Euro zone inflation edged higher in line with expectations in February as food and energy price rises accelerated.
But there was no matching increase to the core rate that the European Central Bank's closely watches.
The European Union's statistics agency Eurostat estimated today that prices in the 19-country currency bloc rose 1.5% in February, from the 1.4% reported for January.
The figure was in line with the average expectation of economists in a Reuters poll.
The increase brings headline inflation nearer to, but still some way off the ECB's target of below, but close to 2%.
The core indicator that plays a key role in the ECB's monetary policy decisions, and which excludes volatile energy and unprocessed food prices, was unchanged at 1.2% in February, above expectations of a fall to 1.1%.
A narrower indicator, which excludes energy, food, alcohol and tobacco and on which economists often focus, dipped to 1%, compared to expectations of an unchanged 1.1% reading.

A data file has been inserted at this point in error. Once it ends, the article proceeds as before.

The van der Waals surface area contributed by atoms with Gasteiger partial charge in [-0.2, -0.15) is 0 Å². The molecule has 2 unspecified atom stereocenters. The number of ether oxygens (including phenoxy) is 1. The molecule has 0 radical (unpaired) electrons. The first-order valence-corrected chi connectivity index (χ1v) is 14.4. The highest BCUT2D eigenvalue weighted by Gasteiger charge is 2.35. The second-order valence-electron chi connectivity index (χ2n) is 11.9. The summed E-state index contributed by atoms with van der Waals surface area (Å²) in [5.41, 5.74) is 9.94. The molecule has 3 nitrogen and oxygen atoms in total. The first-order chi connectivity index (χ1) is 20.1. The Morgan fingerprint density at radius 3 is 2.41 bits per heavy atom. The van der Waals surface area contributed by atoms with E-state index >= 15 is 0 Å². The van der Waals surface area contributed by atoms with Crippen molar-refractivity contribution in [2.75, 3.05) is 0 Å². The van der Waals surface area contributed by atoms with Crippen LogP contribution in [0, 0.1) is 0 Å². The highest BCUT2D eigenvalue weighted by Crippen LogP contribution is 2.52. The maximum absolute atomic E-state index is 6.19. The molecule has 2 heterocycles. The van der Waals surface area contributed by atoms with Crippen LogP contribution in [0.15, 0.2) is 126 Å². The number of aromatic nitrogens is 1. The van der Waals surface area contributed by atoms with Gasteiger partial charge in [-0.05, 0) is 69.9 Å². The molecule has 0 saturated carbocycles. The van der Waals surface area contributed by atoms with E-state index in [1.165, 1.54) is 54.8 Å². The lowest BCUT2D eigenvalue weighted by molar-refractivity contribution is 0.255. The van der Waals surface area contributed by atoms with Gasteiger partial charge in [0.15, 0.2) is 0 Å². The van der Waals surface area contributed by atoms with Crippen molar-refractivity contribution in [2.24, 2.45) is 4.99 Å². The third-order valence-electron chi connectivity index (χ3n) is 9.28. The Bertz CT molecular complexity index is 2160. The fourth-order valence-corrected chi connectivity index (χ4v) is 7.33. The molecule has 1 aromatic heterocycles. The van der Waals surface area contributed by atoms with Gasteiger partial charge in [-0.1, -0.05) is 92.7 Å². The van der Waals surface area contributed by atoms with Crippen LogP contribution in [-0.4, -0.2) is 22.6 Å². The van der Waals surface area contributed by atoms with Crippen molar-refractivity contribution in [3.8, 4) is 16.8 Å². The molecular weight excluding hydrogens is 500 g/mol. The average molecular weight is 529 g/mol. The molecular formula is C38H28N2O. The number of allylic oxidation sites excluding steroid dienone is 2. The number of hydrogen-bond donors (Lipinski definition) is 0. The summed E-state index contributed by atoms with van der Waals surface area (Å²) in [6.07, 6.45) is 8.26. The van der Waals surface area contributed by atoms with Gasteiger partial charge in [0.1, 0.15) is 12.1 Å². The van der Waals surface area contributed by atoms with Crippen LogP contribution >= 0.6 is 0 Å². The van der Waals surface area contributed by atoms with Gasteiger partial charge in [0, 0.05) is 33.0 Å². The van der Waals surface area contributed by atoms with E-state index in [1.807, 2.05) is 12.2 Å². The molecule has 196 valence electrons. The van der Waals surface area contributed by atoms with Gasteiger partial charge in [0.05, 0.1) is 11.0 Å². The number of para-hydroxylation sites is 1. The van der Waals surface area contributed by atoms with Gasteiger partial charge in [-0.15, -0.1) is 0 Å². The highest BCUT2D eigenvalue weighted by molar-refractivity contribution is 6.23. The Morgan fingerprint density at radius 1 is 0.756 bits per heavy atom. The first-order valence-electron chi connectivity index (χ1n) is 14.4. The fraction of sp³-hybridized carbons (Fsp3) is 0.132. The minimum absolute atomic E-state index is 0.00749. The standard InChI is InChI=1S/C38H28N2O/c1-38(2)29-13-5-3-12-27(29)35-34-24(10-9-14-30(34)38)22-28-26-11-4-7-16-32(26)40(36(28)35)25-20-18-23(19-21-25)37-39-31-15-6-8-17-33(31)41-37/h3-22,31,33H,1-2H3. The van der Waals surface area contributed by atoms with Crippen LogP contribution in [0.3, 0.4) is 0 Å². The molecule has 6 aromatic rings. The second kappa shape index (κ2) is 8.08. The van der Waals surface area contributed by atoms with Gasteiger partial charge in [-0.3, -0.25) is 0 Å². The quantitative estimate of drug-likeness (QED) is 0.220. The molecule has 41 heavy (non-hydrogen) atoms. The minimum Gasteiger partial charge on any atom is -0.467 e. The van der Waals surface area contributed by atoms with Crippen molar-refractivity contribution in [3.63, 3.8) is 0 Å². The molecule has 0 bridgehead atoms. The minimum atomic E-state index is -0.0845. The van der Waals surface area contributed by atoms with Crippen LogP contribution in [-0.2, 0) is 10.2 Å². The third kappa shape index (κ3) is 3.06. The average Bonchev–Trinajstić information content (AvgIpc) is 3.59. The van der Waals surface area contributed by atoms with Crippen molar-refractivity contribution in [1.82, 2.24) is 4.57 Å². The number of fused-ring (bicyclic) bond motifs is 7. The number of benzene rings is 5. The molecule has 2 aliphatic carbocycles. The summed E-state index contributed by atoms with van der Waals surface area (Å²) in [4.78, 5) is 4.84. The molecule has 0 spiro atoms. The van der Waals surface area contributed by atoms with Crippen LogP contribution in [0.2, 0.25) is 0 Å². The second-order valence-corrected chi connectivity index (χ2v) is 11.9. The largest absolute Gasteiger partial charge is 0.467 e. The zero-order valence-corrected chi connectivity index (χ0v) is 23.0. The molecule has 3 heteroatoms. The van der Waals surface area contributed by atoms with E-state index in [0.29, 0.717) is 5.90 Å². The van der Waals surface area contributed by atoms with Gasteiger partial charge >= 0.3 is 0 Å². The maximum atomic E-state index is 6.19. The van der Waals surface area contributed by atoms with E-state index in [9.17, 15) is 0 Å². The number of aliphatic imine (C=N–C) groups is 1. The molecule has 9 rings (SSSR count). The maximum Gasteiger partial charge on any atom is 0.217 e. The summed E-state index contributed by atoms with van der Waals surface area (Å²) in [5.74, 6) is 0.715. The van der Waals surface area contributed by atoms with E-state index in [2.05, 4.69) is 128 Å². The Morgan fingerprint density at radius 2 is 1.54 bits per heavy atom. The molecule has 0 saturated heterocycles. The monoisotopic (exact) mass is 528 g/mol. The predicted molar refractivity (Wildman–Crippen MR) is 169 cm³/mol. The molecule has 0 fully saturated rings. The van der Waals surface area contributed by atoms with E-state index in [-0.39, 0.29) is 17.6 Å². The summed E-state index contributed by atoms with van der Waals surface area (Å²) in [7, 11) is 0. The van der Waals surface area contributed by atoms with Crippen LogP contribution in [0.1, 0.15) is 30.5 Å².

Headline inflation increased mostly because of energy prices, which rose 3.5% year-on-year in February, after a 2.7% increase reported for January.
Unprocessed food prices were also 2.9% higher than a year earlier, far greater than the 1.8% increase in January.
Eurostat's flash estimate for the month does not include a monthly calculation.
In a separate release, Eurostat also reported that the unemployment rate in the euro zone was 7.8% in January, unchanged from a revised figure a month earlier, although there were 23,000 fewer people unemployed than in December.
The 7.8% reading was the lowest since October 2008.
December's number had previously been estimated at 7.9%.